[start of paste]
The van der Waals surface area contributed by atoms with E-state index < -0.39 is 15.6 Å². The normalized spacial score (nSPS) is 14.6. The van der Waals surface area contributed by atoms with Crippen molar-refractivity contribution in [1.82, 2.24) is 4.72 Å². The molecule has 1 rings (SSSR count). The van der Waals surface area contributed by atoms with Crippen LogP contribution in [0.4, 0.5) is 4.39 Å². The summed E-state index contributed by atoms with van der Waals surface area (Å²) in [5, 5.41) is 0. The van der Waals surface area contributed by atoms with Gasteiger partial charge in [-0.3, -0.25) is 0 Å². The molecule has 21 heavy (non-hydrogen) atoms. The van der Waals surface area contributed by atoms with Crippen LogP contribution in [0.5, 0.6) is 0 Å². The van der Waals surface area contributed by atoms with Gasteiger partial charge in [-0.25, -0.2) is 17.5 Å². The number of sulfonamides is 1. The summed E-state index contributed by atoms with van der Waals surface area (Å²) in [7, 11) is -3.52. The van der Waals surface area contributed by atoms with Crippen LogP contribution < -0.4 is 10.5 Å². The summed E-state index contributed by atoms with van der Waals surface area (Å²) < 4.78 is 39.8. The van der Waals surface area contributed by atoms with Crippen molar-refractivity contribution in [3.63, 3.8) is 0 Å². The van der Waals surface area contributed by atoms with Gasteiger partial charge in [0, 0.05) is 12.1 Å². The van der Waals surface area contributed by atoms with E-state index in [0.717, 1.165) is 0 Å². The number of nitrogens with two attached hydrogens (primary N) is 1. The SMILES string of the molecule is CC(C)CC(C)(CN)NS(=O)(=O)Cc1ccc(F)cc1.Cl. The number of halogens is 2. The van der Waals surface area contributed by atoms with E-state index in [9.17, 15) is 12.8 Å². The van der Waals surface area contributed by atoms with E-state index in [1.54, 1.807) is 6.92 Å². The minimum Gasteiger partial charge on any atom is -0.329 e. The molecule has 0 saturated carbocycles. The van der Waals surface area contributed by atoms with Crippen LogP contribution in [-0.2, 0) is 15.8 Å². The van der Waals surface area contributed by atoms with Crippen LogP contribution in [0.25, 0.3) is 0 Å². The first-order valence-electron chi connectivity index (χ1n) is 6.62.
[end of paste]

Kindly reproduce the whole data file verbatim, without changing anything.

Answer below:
The van der Waals surface area contributed by atoms with E-state index < -0.39 is 15.6 Å². The normalized spacial score (nSPS) is 14.6. The van der Waals surface area contributed by atoms with Crippen molar-refractivity contribution in [1.82, 2.24) is 4.72 Å². The molecule has 1 rings (SSSR count). The van der Waals surface area contributed by atoms with Crippen LogP contribution in [0.4, 0.5) is 4.39 Å². The summed E-state index contributed by atoms with van der Waals surface area (Å²) in [5, 5.41) is 0. The van der Waals surface area contributed by atoms with Gasteiger partial charge in [-0.3, -0.25) is 0 Å². The molecule has 21 heavy (non-hydrogen) atoms. The van der Waals surface area contributed by atoms with Crippen LogP contribution in [0.5, 0.6) is 0 Å². The van der Waals surface area contributed by atoms with Gasteiger partial charge in [-0.25, -0.2) is 17.5 Å². The number of sulfonamides is 1. The summed E-state index contributed by atoms with van der Waals surface area (Å²) in [7, 11) is -3.52. The van der Waals surface area contributed by atoms with Crippen LogP contribution < -0.4 is 10.5 Å². The summed E-state index contributed by atoms with van der Waals surface area (Å²) < 4.78 is 39.8. The van der Waals surface area contributed by atoms with Crippen molar-refractivity contribution in [3.63, 3.8) is 0 Å². The van der Waals surface area contributed by atoms with Gasteiger partial charge in [0, 0.05) is 12.1 Å². The van der Waals surface area contributed by atoms with E-state index in [0.717, 1.165) is 0 Å². The number of nitrogens with two attached hydrogens (primary N) is 1. The SMILES string of the molecule is CC(C)CC(C)(CN)NS(=O)(=O)Cc1ccc(F)cc1.Cl. The number of halogens is 2. The van der Waals surface area contributed by atoms with E-state index in [9.17, 15) is 12.8 Å². The van der Waals surface area contributed by atoms with E-state index in [1.54, 1.807) is 6.92 Å². The minimum Gasteiger partial charge on any atom is -0.329 e. The molecule has 0 saturated carbocycles. The van der Waals surface area contributed by atoms with Crippen LogP contribution in [-0.2, 0) is 15.8 Å². The van der Waals surface area contributed by atoms with Crippen LogP contribution in [0.25, 0.3) is 0 Å². The first-order valence-electron chi connectivity index (χ1n) is 6.62.